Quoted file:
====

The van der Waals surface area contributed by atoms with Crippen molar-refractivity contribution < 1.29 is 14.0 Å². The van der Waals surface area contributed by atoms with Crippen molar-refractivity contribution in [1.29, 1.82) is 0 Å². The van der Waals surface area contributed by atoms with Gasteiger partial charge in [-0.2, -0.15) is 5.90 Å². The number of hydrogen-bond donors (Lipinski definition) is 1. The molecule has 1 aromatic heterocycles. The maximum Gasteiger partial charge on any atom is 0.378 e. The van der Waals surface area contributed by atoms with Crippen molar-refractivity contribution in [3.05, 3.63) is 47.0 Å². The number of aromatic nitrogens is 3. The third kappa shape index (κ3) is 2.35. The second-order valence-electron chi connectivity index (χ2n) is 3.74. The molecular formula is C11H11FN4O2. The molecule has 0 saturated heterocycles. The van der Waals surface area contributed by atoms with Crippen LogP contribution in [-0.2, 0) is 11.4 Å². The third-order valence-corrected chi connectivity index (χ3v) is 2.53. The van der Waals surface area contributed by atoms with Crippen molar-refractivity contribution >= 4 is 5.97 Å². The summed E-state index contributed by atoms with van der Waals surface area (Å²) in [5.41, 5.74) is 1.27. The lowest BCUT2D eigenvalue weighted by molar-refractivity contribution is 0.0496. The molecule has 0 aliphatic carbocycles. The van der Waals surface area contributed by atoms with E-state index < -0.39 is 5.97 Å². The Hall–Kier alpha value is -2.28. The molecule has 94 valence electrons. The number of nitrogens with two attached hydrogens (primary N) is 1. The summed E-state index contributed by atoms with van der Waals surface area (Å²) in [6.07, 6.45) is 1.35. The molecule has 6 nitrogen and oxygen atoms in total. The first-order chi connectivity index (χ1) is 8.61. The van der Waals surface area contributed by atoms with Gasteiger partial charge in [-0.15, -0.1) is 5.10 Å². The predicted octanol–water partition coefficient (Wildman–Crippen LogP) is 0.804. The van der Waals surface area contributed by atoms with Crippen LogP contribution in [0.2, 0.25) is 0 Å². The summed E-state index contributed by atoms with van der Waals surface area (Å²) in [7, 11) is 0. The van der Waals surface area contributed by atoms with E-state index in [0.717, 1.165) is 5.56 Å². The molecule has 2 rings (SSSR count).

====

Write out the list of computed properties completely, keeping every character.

The van der Waals surface area contributed by atoms with Crippen molar-refractivity contribution < 1.29 is 14.0 Å². The van der Waals surface area contributed by atoms with Crippen molar-refractivity contribution in [1.29, 1.82) is 0 Å². The van der Waals surface area contributed by atoms with Gasteiger partial charge in [-0.2, -0.15) is 5.90 Å². The number of hydrogen-bond donors (Lipinski definition) is 1. The molecule has 1 aromatic heterocycles. The maximum Gasteiger partial charge on any atom is 0.378 e. The van der Waals surface area contributed by atoms with Crippen molar-refractivity contribution in [3.05, 3.63) is 47.0 Å². The number of aromatic nitrogens is 3. The third kappa shape index (κ3) is 2.35. The second-order valence-electron chi connectivity index (χ2n) is 3.74. The molecular formula is C11H11FN4O2. The molecule has 0 saturated heterocycles. The van der Waals surface area contributed by atoms with Crippen LogP contribution in [-0.2, 0) is 11.4 Å². The third-order valence-corrected chi connectivity index (χ3v) is 2.53. The van der Waals surface area contributed by atoms with Crippen molar-refractivity contribution >= 4 is 5.97 Å². The summed E-state index contributed by atoms with van der Waals surface area (Å²) in [5.41, 5.74) is 1.27. The lowest BCUT2D eigenvalue weighted by molar-refractivity contribution is 0.0496. The molecule has 0 aliphatic carbocycles. The van der Waals surface area contributed by atoms with E-state index < -0.39 is 5.97 Å². The Hall–Kier alpha value is -2.28. The molecule has 94 valence electrons. The number of nitrogens with two attached hydrogens (primary N) is 1. The summed E-state index contributed by atoms with van der Waals surface area (Å²) in [6.07, 6.45) is 1.35. The molecule has 6 nitrogen and oxygen atoms in total. The first-order chi connectivity index (χ1) is 8.61. The van der Waals surface area contributed by atoms with Gasteiger partial charge in [-0.15, -0.1) is 5.10 Å². The predicted octanol–water partition coefficient (Wildman–Crippen LogP) is 0.804. The van der Waals surface area contributed by atoms with Crippen LogP contribution in [0.2, 0.25) is 0 Å². The summed E-state index contributed by atoms with van der Waals surface area (Å²) in [7, 11) is 0. The van der Waals surface area contributed by atoms with E-state index in [0.717, 1.165) is 5.56 Å². The molecule has 2 rings (SSSR count).